In the interest of keeping house leading into the new year, I am just noting for posterity's sake the other books I've been reading this fall. They're all worthy of discussion in their own ways; for this post, suffice it to say that the first two have been integral to a fiction project I'm working on, and the other two are written by guys who are my inspirations, my gurus, and the worst possible influences on me as a writer -- particularly ol' Tom, as he makes me envy his prose so much that I inevitably attempt to emulate it. (At least Kurt can be a non-Hemingway model of concise, compact, direct writing.)
The Berlin Wall: A World Divided, 1961-1989, by Frederick Taylor
The Little Prince, by Antoine de Saint-Exupery
Fierce Invalids Home from Hot Climates, by Tom Robbins
Look at the Birdie, by Kurt Vonnegut
Tuesday, December 28, 2010
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Christopher Moore is known for making people laugh. I've read several of his books in years past, but for this one, I decided to go back to where it all began: his very first published novel, Practical Demonkeeping.
Some people say you shouldn't judge a book by anything outside of its covers; that is, if it is to be compared to other texts, it should be done solely on the basis of its contents without any reference to its time of publication, its chronological relation to other books, and so on. Others argue that a book cannot be fully understood without looking at where it falls in an author's milieu.
Now I'm not saying people are debating such topics on Christopher Moore's books. (For all I know, though, they are.) But I will say that if one is familiar with Moore's work, and one reads this book, one will note some interesting tidbits. For one, Moore causes laughter at a regular pace right from the start. Perhaps he's developed the knack, like a good cask-aged beer develops flavor, but it's all there from the get-go. He's also good at weaving together a location, the people in it, and ensuring that everyone he's bothered to introduce plays a significant role by the end.
Perhaps Moore isn't as outrageous in Demonkeeping as he can be in other books. Perhaps the characters aren't as deep, and maybe they don't develop quite as much as they do in other books. But it's a glimpse into his origins, and heck, I enjoyed reading it.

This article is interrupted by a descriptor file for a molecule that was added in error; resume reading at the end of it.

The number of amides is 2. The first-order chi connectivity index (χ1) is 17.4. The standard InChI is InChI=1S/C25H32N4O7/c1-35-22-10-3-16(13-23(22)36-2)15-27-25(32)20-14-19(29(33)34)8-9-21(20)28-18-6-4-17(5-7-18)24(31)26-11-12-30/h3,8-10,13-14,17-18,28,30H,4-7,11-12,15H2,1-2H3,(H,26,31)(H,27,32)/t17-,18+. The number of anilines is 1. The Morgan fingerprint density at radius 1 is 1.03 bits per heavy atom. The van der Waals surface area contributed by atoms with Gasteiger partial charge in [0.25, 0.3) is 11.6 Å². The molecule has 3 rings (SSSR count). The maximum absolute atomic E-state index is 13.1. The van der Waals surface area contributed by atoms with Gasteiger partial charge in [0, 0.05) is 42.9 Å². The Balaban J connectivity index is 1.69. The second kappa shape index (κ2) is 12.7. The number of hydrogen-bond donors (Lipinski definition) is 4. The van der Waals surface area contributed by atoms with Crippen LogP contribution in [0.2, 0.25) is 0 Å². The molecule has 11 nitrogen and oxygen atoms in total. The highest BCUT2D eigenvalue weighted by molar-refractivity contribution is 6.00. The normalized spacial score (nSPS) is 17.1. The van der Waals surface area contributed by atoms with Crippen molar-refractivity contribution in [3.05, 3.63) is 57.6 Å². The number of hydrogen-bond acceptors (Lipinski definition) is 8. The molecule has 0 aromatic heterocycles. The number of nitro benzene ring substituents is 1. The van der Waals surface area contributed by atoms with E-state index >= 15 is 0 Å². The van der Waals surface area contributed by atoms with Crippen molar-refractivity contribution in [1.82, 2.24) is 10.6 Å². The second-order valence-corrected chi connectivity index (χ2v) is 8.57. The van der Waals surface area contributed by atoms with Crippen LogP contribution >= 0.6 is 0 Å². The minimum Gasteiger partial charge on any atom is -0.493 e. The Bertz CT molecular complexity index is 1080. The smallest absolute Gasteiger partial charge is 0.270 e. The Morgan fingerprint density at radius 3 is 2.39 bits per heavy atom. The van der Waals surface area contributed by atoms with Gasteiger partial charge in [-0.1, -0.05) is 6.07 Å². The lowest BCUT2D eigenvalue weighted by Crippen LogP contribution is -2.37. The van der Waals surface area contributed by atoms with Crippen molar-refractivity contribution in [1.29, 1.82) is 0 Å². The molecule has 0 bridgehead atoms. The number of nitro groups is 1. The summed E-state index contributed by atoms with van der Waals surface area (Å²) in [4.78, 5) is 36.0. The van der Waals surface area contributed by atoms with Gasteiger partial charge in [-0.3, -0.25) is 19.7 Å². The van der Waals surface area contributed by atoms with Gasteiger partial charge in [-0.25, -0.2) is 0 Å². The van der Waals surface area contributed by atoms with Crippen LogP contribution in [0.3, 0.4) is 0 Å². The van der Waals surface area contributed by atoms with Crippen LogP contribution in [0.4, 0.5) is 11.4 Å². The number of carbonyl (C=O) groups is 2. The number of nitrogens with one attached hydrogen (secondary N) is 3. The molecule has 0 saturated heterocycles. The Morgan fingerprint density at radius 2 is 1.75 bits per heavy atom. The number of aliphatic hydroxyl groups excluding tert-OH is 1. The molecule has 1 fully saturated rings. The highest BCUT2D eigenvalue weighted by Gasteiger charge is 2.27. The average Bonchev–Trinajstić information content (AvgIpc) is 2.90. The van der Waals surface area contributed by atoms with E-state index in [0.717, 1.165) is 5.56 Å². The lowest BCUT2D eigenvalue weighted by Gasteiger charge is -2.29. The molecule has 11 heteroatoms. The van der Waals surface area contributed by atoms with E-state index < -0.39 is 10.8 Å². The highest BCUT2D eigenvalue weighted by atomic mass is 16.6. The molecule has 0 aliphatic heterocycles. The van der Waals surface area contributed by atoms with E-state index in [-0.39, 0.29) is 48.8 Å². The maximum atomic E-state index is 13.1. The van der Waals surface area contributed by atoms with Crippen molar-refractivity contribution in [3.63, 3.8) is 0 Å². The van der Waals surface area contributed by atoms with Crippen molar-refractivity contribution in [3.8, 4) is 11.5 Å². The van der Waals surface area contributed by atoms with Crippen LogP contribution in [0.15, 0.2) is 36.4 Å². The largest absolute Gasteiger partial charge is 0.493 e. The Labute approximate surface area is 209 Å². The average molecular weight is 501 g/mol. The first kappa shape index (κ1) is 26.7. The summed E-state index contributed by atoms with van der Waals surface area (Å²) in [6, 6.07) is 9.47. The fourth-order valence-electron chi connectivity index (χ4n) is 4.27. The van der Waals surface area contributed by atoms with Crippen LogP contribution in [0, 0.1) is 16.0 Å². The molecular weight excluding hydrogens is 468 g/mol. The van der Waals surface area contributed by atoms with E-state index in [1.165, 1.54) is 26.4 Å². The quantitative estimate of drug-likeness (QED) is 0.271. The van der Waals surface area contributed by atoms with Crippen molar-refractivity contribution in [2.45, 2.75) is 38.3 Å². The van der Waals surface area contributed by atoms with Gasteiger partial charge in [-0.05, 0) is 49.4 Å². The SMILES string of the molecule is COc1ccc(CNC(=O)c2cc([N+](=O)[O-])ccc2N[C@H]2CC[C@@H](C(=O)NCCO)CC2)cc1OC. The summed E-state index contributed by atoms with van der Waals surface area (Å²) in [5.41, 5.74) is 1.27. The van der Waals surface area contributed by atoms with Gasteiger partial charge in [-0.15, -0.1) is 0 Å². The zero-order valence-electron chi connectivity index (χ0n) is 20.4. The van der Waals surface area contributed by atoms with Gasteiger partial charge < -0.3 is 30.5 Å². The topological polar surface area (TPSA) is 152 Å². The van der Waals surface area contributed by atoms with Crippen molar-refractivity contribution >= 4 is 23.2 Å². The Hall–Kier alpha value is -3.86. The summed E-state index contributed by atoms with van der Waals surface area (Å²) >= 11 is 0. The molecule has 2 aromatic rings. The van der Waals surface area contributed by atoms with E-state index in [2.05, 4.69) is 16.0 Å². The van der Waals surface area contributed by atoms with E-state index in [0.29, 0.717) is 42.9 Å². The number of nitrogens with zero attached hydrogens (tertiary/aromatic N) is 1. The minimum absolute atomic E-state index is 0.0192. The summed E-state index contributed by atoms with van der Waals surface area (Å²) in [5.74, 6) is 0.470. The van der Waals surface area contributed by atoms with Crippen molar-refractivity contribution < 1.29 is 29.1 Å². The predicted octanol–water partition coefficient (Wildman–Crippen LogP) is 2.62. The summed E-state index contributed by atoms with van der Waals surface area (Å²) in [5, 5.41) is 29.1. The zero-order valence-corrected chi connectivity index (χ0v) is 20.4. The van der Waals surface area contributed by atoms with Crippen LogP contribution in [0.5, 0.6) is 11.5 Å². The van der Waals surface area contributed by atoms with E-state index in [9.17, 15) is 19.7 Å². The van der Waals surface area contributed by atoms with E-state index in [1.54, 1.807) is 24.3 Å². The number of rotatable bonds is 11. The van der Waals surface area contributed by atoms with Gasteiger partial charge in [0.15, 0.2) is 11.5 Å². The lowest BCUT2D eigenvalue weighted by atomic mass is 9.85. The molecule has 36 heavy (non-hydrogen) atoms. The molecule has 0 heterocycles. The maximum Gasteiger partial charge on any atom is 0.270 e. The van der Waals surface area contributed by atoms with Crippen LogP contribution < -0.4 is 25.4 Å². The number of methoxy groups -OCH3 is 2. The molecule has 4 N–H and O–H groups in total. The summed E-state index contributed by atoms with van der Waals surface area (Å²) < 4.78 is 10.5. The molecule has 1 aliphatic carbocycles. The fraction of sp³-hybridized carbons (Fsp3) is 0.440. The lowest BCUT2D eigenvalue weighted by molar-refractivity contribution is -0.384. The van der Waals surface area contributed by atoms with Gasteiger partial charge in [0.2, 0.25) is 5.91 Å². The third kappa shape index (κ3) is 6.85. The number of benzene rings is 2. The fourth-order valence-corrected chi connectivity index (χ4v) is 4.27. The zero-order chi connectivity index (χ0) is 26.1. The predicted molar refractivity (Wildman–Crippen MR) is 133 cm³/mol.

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A word I can't pronounce? A year that wasn't in my lifetime? Thoughts of middle school history class! Shudder!
Now hold on just a gosh-darn minute. I'll admit many (though not all) of my history teachers played a part in such reactions to historical references. The number one flaw in my experience of "social studies" courses was simple: the teachers and the textbooks FAILED TO MAKE THIS HISTORY RELEVANT TO MY LIFE.
If history were no longer relevant, we wouldn't study it. So clearly, all that junk about peoples and rulers and wars had some point. Bridgeford's book puts Point Number One in three-inch digits atop the front page: 1066, one of the only years I (and probably most of you) were forced to memorize in school.
Need a refresher? 1066: the year that a group of warriors from France, often simply (and somewhat erroneously) referred to as Normans, invaded the island of Great Britain and defeated the English king's forces at the Battle of Hastings. Big whoop. But from this battle, and the shift in British power that ensued, was born the language I'm using to type, that you know how to read, and that now dominates the commerce, politics, and technology of the world.
So a pretty big deal. And we all learn about (or ought to learn about) it in school. So what's left for Bridgeford to contribute?
Well, there's this piece of cloth, you see, called the Bayeux Tapestry. Someone made it a lot of years ago to illustrate and commemorate the Battle of Hastings, and the events that conspired to cause it. Everyone thought they understood this woven storybook, and used it to help illustrate history. Then Mr. Bridgeford comes along, sees things very differently, and unveils what subversive tales he reads into the tapestry.
If you're not already hooked (I am, and I already read the book!), I should mention that this book is not just a historian blabbering on for 300 pages. Bridgeford illuminates a tale of political intrigue, romantic scandal, noble heroics, and manipulative backstabbing that you couldn't make up if you tried. He does so with the novelist's flair, the art critic's keen eye, and the historian's desire for truth.
I refuse to go into the details, because that's what reading the book is for. But this is one of the best books I've read, and easily the best history I've read. If we'd been assigned this book in high school... well, my classmates and I would have spent more time studying than singing Doobie Brothers songs in the back row. (Which we did.)